From prisoners—24 of whom were taken by the Division on the 15th—and other sources of information a picture was built up of the enemy's defence on 5 Brigade's front. His rearguards had fallen back to positions about half-way between the Rigossa and the Pisciatello, and as usual he had blown demolitions on the roads and tracks which passed over numerous streams and ditches. His tanks and self-propelled guns still south of the Pisciatello were shelled by the artillery and bombed by the Desert Air Force. With fine weather the fighter-bombers had a good day against these targets and houses occupied by the enemy.
1 A bridge carried on a Valentine tank with mechanism to unfold it (like a pair of scissors) and lay it in place.
2 21 Bn (like 23 and 28 Bns) was organised as a ‘battle group’ which included A Sqn of 19 Regt, a troop of 32 A-Tk Bty, a troop of 104 Cdn A-Tk Bty (M10s), a platoon of 1 MG Coy and a platoon of 7 Fd Coy.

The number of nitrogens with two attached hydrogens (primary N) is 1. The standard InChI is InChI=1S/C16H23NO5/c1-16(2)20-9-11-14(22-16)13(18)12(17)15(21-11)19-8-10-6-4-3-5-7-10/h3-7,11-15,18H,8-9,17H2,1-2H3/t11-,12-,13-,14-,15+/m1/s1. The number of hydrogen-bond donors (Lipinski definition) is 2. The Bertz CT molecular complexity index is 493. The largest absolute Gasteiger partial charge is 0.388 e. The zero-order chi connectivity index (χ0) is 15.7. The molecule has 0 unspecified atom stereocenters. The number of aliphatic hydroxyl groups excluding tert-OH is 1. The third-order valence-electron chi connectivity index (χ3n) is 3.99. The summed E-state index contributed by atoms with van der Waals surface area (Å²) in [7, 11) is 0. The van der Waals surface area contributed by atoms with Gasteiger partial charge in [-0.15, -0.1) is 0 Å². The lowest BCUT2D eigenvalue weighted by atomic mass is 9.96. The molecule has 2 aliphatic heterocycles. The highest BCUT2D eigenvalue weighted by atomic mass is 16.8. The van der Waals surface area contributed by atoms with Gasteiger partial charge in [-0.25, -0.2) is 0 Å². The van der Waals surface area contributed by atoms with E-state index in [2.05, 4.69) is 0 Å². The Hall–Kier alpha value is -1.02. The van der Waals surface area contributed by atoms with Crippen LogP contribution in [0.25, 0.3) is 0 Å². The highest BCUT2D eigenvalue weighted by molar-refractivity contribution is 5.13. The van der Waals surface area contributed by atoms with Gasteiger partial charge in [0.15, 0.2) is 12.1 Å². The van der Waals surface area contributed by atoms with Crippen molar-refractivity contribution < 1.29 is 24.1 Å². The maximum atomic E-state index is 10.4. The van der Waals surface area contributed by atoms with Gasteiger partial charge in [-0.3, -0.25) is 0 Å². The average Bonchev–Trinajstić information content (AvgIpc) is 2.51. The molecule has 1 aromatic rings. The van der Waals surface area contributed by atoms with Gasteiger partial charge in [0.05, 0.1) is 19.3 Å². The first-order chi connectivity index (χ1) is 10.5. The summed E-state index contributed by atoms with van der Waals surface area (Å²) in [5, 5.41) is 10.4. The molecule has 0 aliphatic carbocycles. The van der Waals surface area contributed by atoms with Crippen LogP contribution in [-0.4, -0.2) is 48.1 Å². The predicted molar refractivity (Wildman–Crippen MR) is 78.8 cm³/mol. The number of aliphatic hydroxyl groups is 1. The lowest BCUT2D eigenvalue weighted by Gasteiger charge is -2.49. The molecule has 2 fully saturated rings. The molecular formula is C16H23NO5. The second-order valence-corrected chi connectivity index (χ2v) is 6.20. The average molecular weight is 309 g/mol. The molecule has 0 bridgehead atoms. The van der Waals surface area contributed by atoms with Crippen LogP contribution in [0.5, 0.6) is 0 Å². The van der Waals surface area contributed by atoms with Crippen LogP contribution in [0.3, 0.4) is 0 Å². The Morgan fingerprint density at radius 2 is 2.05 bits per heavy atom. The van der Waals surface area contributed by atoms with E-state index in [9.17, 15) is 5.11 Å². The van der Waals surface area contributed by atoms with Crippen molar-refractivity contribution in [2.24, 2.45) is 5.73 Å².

Now that both 1 Canadian Infantry Division and 2 NZ Division had troops across the Scolo Rigossa, the Canadian Corps applied itself to the next stage of the advance, to the Pisciatello River. While 1 Canadian Brigade was to make all speed along Route 9, 5 NZ Brigade was directed to a stretch of the river between Macerone and Ponte della Pietra, north-west of Gambettola. Fifth Brigade was to advance with 21 Battalion on the right and 23 on the left, and with 22 (Motor) Battalion (from 4 Brigade) protecting the flank between the Rigossa and the Pisciatello. The Royal Canadian Dragoons (of Cumberland Force) relieved the Maoris at Sant' Angelo.